donsluck's picture

There is no "tax write-off" except for the interest payments, which means you only get (in my case) 25% of the interest expense back. Far better to pay cash, which is exactly what the international drug lords and cleptocrats are doing.

Yes We Can. But Lets Not.'s picture

I used to live a few miles from there. Would be surprised if 3.5 acres in that very affluent hood went for under $1.5mm if it can yield more than one buildable lot...

Those Fukerz Have R Money's picture

The county website to which Zillow linked remarked that the buildability of the lot was "poor." So, maybe that tiny little 1935 cottage is the best building that will ever be on that lot? Maybe?

But I was surprised at the price as well, that's why I researched a bit and found the information about the contaminated water "thing." It was not difficult to find, as it seems to get a lot of "press" in the Great Falls Citizens Association (Homeowner's Association?) newsletters.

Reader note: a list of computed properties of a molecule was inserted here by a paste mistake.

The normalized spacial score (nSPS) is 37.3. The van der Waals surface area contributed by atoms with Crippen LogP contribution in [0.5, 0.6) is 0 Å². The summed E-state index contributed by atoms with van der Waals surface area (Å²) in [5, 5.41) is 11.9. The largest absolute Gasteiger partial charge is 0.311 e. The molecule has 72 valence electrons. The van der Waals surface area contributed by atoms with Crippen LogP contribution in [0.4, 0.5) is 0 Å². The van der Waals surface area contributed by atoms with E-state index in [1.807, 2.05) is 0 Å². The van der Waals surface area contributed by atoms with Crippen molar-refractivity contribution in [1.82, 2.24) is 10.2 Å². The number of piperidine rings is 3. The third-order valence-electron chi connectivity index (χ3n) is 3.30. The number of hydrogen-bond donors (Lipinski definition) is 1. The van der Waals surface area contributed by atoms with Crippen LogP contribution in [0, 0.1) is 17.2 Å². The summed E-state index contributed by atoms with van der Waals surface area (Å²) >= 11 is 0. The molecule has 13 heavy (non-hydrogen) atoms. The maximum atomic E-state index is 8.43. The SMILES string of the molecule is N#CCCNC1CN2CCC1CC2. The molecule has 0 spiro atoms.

I guess it will be an interesting auction to watch. (But the bidding is sort of funny. If there is an updated bid within 15 minutes of closing, the auction gets extended, because, as the Hubzu site explains--bidding at the last minute is called "sniping" and is not "fair."  :-)  Funny that.  Ocwen is all about "fair," ya know! lol!

serog's picture

What field are you moving to?

auntiesocial's picture

My goal in life is to become a section 8 slumlord. 

SmittyinLA's picture

Obama achieved your lifegoal around age 28 with zero investment.

Yes We Can. But Lets Not.'s picture

You can do it in say small town Iowa with houses at $10k per. Put $5k in and rent out to vast pool of those on Gubmint assistance.

European American's picture

Better yet, get an RV, and take your home with you. Many locations across the country where one can park their rig for free.


$10K or less for the rig

15 to 20 mpg.

Sudden Debt's picture


Tsar Pointless's picture

There are BLOCKS of empty homes in my area, and I live in a fairly "good" neighborhood in a fairly "good" school district. In other words, it's no Detroit, but it's no Hamptons.